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Concussion 101 for Parents

What You Need to Know About Concussions as a Parent

Correctly identifying a concussion and responding appropriately is uniquely challenging because there are few visible symptoms. Because concussions are complex and can be difficult to diagnose, schools and athletic programs may be ill-equipped to recognize and treat them. Parents have the ability to close that gap, and advocate for their child’s health and safety, by educating themselves about the most common form of traumatic brain injury. Whether your child is enrolled in sports programs, or not, here is what every parent should know about concussions.

What is a concussion?

A concussion is a type of traumatic brain injury where an abrupt bump or jolt that causes the brain to move inside the skull. When sudden force causes the brain to bounce, twist, or hit the inside of the skull, it can cause damage to brain cells and trigger chemical changes to the brain. The side effects of these injuries can take hours or days to appear, making concussions difficult to diagnose in the immediate aftermath of a head injury.

Who is most at risk for a concussion?

Any head injury, no matter how small, can present a risk for concussion, whether it’s whiplash from a fender bender or a stumble on an icy sidewalk. Children’s still-developing brains are more susceptible to concussion than adults, according to the Concussion and Brain Injury Clinic at Weill Cornell Medicine, and kids who are active, especially kids who play sports, face an increased risk. Sports played in less structured environments (like pick-up games or unsupervised activities like skateboarding) present additional vulnerability, since they’re less likely to be supervised and have return to play protocols in place.

Where are kids most likely to suffer a concussion?

Football is often at the center of the youth sports concussion conversation, yet data suggests the sports with the highest risk for concussions are football, soccer, rugby and lacrosse. In high school athletics, women’s soccer has the highest concussion incidence, according to a study from the American Academy of Orthopaedic Surgeons. Baseball, rarely considered a contact sport, has a much lower rate of concussion risk, yet that risk is smallest at the professional level, meaning high school, middle school and Little League baseball players may face more head injuries, and ultimately more concussions.The Mayo Clinic notes that, sports with less protective equipment, like soccer or boxing, may actually present a greater risk, which is something all parents should keep in mind.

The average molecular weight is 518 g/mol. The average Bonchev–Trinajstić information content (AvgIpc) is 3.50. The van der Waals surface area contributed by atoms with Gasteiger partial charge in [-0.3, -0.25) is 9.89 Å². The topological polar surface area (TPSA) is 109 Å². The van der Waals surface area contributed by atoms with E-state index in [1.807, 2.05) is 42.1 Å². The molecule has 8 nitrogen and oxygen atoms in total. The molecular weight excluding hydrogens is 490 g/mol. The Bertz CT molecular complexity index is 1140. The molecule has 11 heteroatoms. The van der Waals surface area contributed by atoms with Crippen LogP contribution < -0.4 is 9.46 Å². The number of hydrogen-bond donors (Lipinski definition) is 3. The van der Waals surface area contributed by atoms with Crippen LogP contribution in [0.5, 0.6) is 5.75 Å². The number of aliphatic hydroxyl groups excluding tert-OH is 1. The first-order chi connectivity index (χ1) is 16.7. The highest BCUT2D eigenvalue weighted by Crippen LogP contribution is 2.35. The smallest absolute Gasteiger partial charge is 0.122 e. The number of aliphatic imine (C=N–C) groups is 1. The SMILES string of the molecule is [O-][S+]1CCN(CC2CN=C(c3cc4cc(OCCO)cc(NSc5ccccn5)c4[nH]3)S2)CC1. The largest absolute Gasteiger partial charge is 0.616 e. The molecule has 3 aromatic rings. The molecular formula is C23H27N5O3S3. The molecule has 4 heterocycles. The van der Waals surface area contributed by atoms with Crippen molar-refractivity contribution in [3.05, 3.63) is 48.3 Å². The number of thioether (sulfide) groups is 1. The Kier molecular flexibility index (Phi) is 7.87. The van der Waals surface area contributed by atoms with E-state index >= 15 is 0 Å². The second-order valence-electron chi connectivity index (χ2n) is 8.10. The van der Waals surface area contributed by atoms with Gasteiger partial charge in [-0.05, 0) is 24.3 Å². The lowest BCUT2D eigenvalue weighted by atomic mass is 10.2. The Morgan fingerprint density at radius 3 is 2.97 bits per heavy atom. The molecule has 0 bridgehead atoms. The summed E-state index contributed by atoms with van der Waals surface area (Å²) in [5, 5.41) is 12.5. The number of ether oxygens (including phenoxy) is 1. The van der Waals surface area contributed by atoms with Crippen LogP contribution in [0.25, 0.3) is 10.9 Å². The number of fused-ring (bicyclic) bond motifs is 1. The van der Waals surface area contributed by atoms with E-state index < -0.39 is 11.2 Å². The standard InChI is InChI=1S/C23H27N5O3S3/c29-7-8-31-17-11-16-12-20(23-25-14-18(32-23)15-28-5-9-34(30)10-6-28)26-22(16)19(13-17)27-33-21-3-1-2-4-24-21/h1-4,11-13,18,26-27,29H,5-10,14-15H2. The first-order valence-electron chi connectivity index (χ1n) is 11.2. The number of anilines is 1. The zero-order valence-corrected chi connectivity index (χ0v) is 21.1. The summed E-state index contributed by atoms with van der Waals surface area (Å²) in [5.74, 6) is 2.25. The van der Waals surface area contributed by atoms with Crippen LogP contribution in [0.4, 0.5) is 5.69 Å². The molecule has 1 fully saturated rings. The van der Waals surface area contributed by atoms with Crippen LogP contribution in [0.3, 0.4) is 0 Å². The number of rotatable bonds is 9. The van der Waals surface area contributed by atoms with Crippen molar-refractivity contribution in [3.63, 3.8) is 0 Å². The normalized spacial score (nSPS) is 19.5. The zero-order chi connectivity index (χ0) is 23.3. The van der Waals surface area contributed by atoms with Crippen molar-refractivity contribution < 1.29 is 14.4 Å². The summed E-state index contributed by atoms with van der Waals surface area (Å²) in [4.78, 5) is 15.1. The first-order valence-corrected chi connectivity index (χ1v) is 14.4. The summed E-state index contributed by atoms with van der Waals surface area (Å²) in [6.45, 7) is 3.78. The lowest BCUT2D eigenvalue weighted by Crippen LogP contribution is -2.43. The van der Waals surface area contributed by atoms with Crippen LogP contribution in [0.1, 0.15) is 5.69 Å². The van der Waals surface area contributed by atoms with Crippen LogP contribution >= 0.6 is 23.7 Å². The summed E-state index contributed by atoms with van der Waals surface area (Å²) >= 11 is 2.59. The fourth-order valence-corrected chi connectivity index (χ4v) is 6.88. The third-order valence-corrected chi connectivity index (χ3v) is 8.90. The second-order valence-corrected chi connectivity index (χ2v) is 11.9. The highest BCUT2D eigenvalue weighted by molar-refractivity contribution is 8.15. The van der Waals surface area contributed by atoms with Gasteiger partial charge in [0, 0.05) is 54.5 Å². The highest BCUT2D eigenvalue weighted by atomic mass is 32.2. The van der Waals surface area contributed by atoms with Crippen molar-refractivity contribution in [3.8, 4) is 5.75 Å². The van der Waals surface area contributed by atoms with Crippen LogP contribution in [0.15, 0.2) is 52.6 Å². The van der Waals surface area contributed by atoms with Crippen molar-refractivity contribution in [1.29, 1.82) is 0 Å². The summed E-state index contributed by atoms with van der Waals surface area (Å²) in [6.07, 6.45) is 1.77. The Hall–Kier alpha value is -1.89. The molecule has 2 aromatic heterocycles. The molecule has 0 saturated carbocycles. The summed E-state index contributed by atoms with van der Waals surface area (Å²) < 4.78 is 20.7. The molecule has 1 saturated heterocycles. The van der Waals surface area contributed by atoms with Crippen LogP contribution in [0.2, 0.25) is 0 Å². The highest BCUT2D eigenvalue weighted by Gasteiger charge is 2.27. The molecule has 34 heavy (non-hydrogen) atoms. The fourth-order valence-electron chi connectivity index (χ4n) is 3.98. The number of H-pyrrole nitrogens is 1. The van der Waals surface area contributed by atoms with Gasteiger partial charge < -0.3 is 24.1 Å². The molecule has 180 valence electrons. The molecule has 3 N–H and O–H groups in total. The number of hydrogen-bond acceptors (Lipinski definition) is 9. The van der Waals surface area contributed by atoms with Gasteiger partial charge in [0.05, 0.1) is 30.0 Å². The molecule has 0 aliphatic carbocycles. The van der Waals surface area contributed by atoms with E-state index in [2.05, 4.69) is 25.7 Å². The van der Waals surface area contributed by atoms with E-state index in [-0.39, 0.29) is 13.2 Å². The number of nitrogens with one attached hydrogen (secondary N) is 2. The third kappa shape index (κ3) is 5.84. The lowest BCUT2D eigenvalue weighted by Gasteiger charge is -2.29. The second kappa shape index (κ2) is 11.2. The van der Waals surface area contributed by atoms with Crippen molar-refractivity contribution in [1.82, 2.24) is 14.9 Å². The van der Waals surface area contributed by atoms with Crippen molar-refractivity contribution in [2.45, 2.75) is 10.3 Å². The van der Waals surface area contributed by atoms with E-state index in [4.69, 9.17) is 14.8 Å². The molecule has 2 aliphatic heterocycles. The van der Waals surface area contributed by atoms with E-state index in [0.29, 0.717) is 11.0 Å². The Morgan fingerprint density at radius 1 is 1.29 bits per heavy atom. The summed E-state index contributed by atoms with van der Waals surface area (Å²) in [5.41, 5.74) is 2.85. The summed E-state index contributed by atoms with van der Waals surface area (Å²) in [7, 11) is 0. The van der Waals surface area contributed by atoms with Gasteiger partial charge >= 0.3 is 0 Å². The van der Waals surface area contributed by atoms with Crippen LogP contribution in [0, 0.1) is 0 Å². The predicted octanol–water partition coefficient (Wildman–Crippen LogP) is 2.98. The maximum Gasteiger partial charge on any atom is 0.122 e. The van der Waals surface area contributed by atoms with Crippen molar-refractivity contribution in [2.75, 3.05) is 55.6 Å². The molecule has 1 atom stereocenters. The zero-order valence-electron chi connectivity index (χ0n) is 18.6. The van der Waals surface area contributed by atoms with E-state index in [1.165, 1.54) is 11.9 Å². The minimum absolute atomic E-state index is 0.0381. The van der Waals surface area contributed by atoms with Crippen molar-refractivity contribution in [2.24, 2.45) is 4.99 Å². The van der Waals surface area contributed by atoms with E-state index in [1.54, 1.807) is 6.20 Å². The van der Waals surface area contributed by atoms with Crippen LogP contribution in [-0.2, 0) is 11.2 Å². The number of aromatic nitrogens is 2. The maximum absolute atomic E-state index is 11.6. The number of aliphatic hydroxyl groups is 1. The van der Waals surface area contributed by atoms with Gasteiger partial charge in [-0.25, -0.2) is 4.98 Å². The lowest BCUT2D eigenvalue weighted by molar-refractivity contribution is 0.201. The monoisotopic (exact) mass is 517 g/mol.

How do I know if my child has a concussion?

Concussions have few outwardly visible symptoms, and there is a common misconception that concussions only occur after head injuries that lead to loss of consciousness. Common symptoms of concussion include headache, blurred vision, nausea, impaired motor skills and trouble paying attention, according to the Centers for Disease Control. These can be hard to detect, and require a conversation with your child about their symptoms after a head injury. Everyone’s concussion symptoms are different, and some may take days to appear. Concussion symptoms can last up to two weeks for many people, or even longer for about 20 percent of people with concussion, according to the Mayo Clinic.

Why is it important to recognize the signs of a concussion?

Part of the reason why concussions can have severe, long-lasting side effects is because they often go untreated. In young athletes or children who are active, failing to recognize the possibility of a concussion results in kids returning to play too early, and risking additional head injuries that can compound the effect of a concussion, further amplifying their risk for lasting damage. It can take up to a week for head pain stemming from a concussion to appear, and the longer a concussion is untreated, the greater the risk of long-lasting side effects, like post-traumatic headache, or second impact syndrome—when someone gets a second concussion before the first one had time to heal. If you suspect your child may have suffered a concussion, pay close attention to their symptoms, remove them from play and seek medical attention.

How do I know if it’s time to see a doctor?

Even if your child shows no symptoms of concussion, it’s important to know what to watch for in the days following a head injury. The American Academy of Pediatrics recommends a doctor visit within 1-2 days for anything more than a light bump on the head. If your child develops a new or worsening headache, seems more tired, sluggish or uncoordinated, or behaves in any way that seems out of character, seek medical care immediately. Severe danger signs, like loss of consciousness, vomiting, different pupil sizes and difficulty waking up in the days after an injury, may be signs of a brain bleed and require immediate emergency medical care.

Concussions are serious injuries, but unlike an illness or broken bone, they can be difficult for parents to detect. Young children may have difficulty explaining symptoms like sluggishness or disorientation, and older kids and teens, especially athletes, may be tempted to brush off their symptoms. Talking to your child before the issue comes up about the seriousness of head injuries, and being mindful of these signs, can help you identify a concussion and get the treatment he or she needs. For more tools for parents, visit our resource center.